Wednesday, 28 August 2013

Alternate Best Supporting Actor 1950: Alastair Sim in Stage Fright

Alastair Sim did not receive an Oscar nomination for portraying Commodore Gill in Stage Fright.

Stage Fright is most certainly lesser Hitchcock but it still is an enjoyable enough thriller about an inspiring actress Eve (Jane Wyman) who wants to try to prove the innocence of her friend Johnathan (Richard Todd) who is accused of murdering the husband of a famous entertainer Charlotte Inwood (Marlene Dietrich).

Alastair Sim plays Eve's father who she first takes the despondent Johnathan to so he can hideout and avoid being arrested. Sim is just a delight in the role of Commodore Gill who takes on the mystery with his daughter. Sim's performance has a natural low key charm here that really adds a great deal to the early scenes of the film. Sim has Gill play a little game almost as he takes part in the mystery as well as suspects what his daughter's exact reasons are for trying to help the man out. Sim sets the tone for his part quite effectively by mixing in a bit of concern for his daughter, interest in the events, and even a bit of bemusement at the strangeness of the mystery. Sim doesn't let one emotion overwhelm the character bringing a nice balance to the part.

Honestly the early scenes in this film could have been completely lifeless if it were not for Sim's presence who is immensely likable in the role, and quite able at lightening things up a bit while still keeping the dramatic weight of the situation perfectly intact. Sim really doesn't even have funny lines at his disposal but rather is able just to bring a certain humor often just through his facial expressions as he goes through the exploration of the mystery with Wyman. Even though he is actually the supporting character I found myself far more interested in the scenes where Sim investigates then the ones where Wyman's does as Sim is able to find that tone found in the best Hitchcock films where we are allowed to have fun with the investigation even though it is technically a serious situation.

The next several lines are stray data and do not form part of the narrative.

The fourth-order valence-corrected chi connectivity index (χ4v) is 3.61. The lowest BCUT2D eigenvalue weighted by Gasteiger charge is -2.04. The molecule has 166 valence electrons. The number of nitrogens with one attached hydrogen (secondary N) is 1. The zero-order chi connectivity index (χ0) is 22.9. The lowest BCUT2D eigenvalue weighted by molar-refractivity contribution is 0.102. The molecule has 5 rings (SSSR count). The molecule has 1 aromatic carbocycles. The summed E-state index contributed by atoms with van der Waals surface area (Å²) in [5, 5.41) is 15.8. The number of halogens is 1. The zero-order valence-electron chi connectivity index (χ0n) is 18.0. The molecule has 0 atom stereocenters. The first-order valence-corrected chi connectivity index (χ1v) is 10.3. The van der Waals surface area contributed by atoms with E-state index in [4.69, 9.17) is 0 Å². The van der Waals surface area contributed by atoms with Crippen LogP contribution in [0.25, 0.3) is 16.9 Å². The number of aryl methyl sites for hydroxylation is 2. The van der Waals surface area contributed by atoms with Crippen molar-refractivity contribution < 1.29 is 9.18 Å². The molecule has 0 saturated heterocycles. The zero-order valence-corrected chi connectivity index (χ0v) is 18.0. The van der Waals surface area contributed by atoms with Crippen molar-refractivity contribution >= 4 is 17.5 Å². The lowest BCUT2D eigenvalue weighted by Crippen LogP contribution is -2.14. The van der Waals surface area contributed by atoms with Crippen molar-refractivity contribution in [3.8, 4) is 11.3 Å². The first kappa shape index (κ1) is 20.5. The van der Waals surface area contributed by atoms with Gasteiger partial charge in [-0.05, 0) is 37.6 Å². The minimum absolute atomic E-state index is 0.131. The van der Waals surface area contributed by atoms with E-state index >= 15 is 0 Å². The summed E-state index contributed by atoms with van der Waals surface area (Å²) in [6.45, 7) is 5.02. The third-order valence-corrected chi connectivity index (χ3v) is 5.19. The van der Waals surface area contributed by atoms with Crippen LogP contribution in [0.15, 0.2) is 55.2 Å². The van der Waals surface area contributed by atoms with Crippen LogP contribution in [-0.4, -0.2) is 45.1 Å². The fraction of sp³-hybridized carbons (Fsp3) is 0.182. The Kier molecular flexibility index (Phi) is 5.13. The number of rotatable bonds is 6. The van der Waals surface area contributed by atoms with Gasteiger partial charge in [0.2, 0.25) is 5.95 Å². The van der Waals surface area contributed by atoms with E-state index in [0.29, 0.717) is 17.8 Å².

Not all scenes with Gill are his investigations into the central murder mystery and sometimes he stands as a background player in several scenes. These scenes still belong to Sim livening each of them in the traditional scene stealer style. Sim in every moment just adds a jolt of energy through his various reactions during the scenes with just the right type of flamboyance to it. Sim never goes over the top in his portrayal of Gill's behavior who is trying to help his daughter but also is clearly having a good time playing around with lies they are trying to pull off. Sim gets the most out of each of these scenes taking them for himself without any question and making them far more entertaining simply due to his enthusiastic though enjoyably dry presence. 

Alastair Sim is not able to make this essential Hitchcock by any means, but he does make far more worthwhile than it would have been without his very entertaining performance. Sim's work is a great example of an actor making the most out of a role even if it is fairly limited in nature. Sim takes what could have just blended in the fairly unexceptional background of the film but he stands out in the a memorable fashion leaving Commodore Gill as the best character of the film. I only wish that the film actually had been reworked to include even more of Sim as he acts as the Michael Redgrave in the Lady Vanishes, or Robert Donat in 39 Steps of this film bringing that comic relief needed without ever forgetting to keep the necessary emotional weight to the proceedings as well.

1 comment:

Anonymous said...

One of my favorite films by Hitchcock, Sim was very good in it.